Longitudinal changes in HPAA functioning across women's menstrual cycles, for example, are yet to be properly characterized. It is often assumed that stress responsivity varies across the menstrual cycle but that baseline cortisol does not [26]. This is a critical assumption as it plays a vital role in the development of study designs of research focused on stress physiology and statistical analysis of the resulting data [6], [27]. If basal cortisol does not vary across the menstrual cycle then studies assessing HPAA functioning or stress physiology would not need to control for day of the menstrual cycle. In that case, individual basal cortisol levels could be simply assessed by collecting a small number of random specimens at any time during the menstrual cycle.

Despite the importance of this assumption to research on stress, however, the evidence suggesting that baseline cortisol levels do not vary across the menstrual cycle is scarce and contradictory. Most previous studies analyzing baseline cortisol levels across menstrual cycles have been conducted using cross-sectional designs, have been focused on particular days or narrow time windows within the cycle, and have been based mainly on two matrices with important limitations: blood and saliva. The ideal method with which to assess longitudinal variation in basal cortisol secretion across the menstrual cycle is to follow individual women across several menstrual cycles collecting bio-specimens as frequently as possible. Blood and saliva may not be the most appropriate matrices for these types of studies. Circulating levels of cortisol change rapidly. Thus, blood and saliva concentrations of this glucocorticoid are affected by instantaneous HPAA responses to any of a broad variety of ephemorous challenges. Some participants may, for example, experience an increase in cortisol levels triggered by the anticipatory anxiety generated by the impending prick that precedes blood collection. Additionally, blood collection is invasive, uncomfortable and carries a risk of infection, which makes it a poor choice for long-term studies that require repetitive sampling. The collection of saliva is less invasive and comparatively easier than that of blood. In fact, saliva has been successfully used in combination with experimental stress challenges to assess stress reactivity in different phases of the menstrual cycle [18], [28], [29]. Yet its use in non-experimental settings is complicated by the numerous non-stress related ephemorous factors that can affect cortisol levels, including normal physical activity and the consumption of food, caffeine, or alcohol [13][17]. Thus, despite its advantages for the experimental evaluation of stress reactivity, saliva has clear limitations as a matrix with which to assess basal cortisol profiles longitudinally in natural settings.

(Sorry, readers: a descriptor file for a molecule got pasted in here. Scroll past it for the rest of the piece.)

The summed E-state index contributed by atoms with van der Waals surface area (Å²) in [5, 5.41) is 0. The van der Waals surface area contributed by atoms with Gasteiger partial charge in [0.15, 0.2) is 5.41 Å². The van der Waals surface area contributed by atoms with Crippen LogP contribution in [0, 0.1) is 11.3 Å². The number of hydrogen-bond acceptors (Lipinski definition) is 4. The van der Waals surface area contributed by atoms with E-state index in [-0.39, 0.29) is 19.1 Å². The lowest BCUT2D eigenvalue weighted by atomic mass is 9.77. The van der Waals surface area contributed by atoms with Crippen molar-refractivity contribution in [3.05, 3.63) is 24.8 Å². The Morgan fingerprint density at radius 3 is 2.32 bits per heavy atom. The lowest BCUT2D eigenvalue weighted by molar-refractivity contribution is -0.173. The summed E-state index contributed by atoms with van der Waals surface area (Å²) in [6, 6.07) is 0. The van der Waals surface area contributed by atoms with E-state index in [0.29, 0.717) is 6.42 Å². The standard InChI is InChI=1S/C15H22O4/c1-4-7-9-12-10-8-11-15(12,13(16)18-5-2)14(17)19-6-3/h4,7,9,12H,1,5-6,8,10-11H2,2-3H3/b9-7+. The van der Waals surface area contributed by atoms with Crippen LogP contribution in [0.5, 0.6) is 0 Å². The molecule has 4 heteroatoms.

First morning urine, on the other hand, provides an integrated measure of overnight cortisol secretion, a time period that is less likely to be affected by the ephemorous, mostly diurnal, confounders mentioned above. Furthermore, as urine can be self-collected and collection is relatively non-invasive, it is a matrix that lends itself to be used in designs that involve repetitive sampling across long time periods.

Here we present longitudinal analyses of cortisol levels in first morning urinary specimens provided by Kakchiquel women from rural Guatemala. These analyses contribute to our understanding of basal HPAA functioning across women's reproductive transitions and provide critical information on the use of a matrix that lends itself to naturalistic longitudinal studies while, simultaneously, reducing the effect of relatively ephemorous confounding factors. Our results will be useful in informing study designs and protocols involving cortisol as a marker of HPAA function and evaluating physiologic stress in women across the menstrual cycle.


We first fit the proposed models only to the data collected during the 28 days traditionally considered to be the length of standard menstrual cycles (days −14≤ ovulation ≤14). When only those data were included in the analyses we found no evidence that either Model 2i nor Model 2ii fit better than Model 1 (p-values = 0.098 and 0.161, respectively). In other words, our results provide no evidence that cortisol level varied by day of the menstrual cycle during cycle days −14≤t≤14. However, when we used the entire data set (including the data from follicular and luteal phases that lasted more than 14 days), we found evidence that Model 2i and Model 2ii fit better than Model 1 (p-values = 0.041 and 0.009, respectively). These results imply that in cycles with long follicular and luteal phases (>14 days) cortisol levels vary with the day of the menstrual cycle. Figures 1 and 2 illustrate the fitted mean cortisol levels based on Model 2i and Model 2ii, respectively. These figures suggest that the observed variation in overnight excretion of cortisol levels may be explained by differences characterizing the onset and last days of long menstrual cycles. Our sample size, however, did not permit the formal investigation of which days or set of days were significantly different in terms of mean cortisol levels.

Figure 1:. Observed and fitted cortisol profiles using Model 2i.

The thick black line represents the fitted means for Model 2i and the dotted lines represent the standard errors for the individual estimated means. The thin black line represents the observed average cortisol levels for each menstrual cycle day.